2015 was a big year for network functions virtualization (NFV). In recent months, the technology has made a lot of progress in its journey from the blackboard to real world implementation. We've seen NFV move from theoretical discussion to lab testing and public demonstrations. Now, as it stands ready to take its next step from demo to deployment, here's my forecast for the top five NFV trends in 2016.
1. We'll See Major Progress in the NFV Technology Lifecycle
Leading communication service providers (CSPs) will start to make more solid commitments to NFV. Those who haven’t already done so will begin to run major projects to explore how NFV can be used to improve network efficiency by reducing hardware diversity and increasing the level of automation. Service providers with existing data centers will favor central hosting of virtualized network functions, while edge NFV will be the entry strategy for CSPs that have focused on connectivity services so far.
2. Certain NFV Use Cases Will Be Key (So Will Finding the Right Balance)
NFV deployments will be use-case driven with focus on providing customers with flexible and self-service approaches to ordering and upgrading services.
The introduction of NFV will be spearheaded by virtualization of customer premises equipment (CPE) as well as virtualization of mobile core networks. Many service providers will develop virtual CPE (vCPE) strategies in 2016 and some will achieve a small-scale launch before year end. These will center on customer edge router virtualization, as well as virtualization of firewalls, WAN optimization, security appliances and advanced tools for performance assurance and automated testing.
The replacement of dedicated hardware with standard servers delivers a cost benefit but it may actually worsen performance. A balanced approach to physical and virtual implementation of network functions will be the foundation of a successful NFV strategy.
3. CSPs Will Take Their First Pragmatic Steps
The NFV architecture, as defined by ETSI NFV Industry Specification Group, is a target architecture which still requires specification for the interfaces between the different building blocks, especially for management and orchestration.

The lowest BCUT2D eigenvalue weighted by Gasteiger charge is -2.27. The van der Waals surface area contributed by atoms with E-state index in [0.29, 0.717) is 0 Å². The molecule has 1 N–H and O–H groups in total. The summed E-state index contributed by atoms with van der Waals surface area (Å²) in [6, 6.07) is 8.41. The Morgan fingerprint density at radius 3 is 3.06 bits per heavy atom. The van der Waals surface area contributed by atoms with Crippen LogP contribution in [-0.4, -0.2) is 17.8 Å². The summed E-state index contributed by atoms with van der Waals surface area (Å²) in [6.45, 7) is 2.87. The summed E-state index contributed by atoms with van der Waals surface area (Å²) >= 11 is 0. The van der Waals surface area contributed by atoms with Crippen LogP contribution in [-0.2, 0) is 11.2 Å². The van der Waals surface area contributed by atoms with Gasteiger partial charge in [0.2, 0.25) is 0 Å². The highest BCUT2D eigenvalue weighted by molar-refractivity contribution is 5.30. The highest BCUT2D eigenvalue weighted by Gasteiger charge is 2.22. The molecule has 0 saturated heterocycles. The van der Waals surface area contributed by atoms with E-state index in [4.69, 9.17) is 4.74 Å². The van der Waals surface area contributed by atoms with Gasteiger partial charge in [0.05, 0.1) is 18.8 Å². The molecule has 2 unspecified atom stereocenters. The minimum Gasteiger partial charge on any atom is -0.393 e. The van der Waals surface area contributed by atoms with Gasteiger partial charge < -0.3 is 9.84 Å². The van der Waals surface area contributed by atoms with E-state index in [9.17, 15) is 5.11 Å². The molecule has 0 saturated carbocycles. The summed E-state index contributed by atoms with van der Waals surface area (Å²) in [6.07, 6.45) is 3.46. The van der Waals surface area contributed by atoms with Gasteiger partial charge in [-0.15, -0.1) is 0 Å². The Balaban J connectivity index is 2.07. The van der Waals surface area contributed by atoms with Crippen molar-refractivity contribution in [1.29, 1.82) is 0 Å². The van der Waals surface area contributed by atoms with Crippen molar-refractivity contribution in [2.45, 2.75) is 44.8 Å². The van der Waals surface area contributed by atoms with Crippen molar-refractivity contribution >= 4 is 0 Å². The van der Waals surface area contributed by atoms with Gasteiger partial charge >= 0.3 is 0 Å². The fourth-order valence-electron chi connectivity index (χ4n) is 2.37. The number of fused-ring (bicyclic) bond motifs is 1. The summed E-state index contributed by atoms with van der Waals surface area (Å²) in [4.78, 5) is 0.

NFV will be deployed first with statically provisioned and tested virtual network function (VNF) bundles. Assuming the business case for device consolidation adds up, people will be tempted to deploy immediately rather than wait for a standardized management and orchestration solution to mature.
Service providers will rise to this challenge by developing pragmatic technology entry strategies to seamlessly migrate existing networks and operational practices towards the emerging NFV target architecture.
4. There’ll Be a Big Shift Towards Open Networking and Disaggregation
Autonomous network control, based on distributed routing and signaling protocols, will be replaced by central control, as network, server and storage resource have to be closely aligned. The separation of data plane and control plane, interconnected by open interfaces, will become standard network design practice in public networks. CSPs will start aligning their network with this new paradigm.
Disaggregating a network into technology domains by open interfaces enables service providers to combine leading technology from specialized suppliers, rather than being stuck with compromised single-vendor, end-to-end solutions.
5. Secure Connectivity Will Be the Foundation for NFV-Centric Networks
Enterprises are increasingly concerned by the number and diversity of cyber threats and this is creating a significant burden on their IT departments. Service providers will be able to provide enterprises with the expert support of specialist security professionals as well as use virtualization technology to outsource security functions to the cloud. Relocation of network functions impacts the risk profile. Service providers will be able to eliminate those concerns by offering fully encrypted connectivity between enterprise sites and their cloud data centers.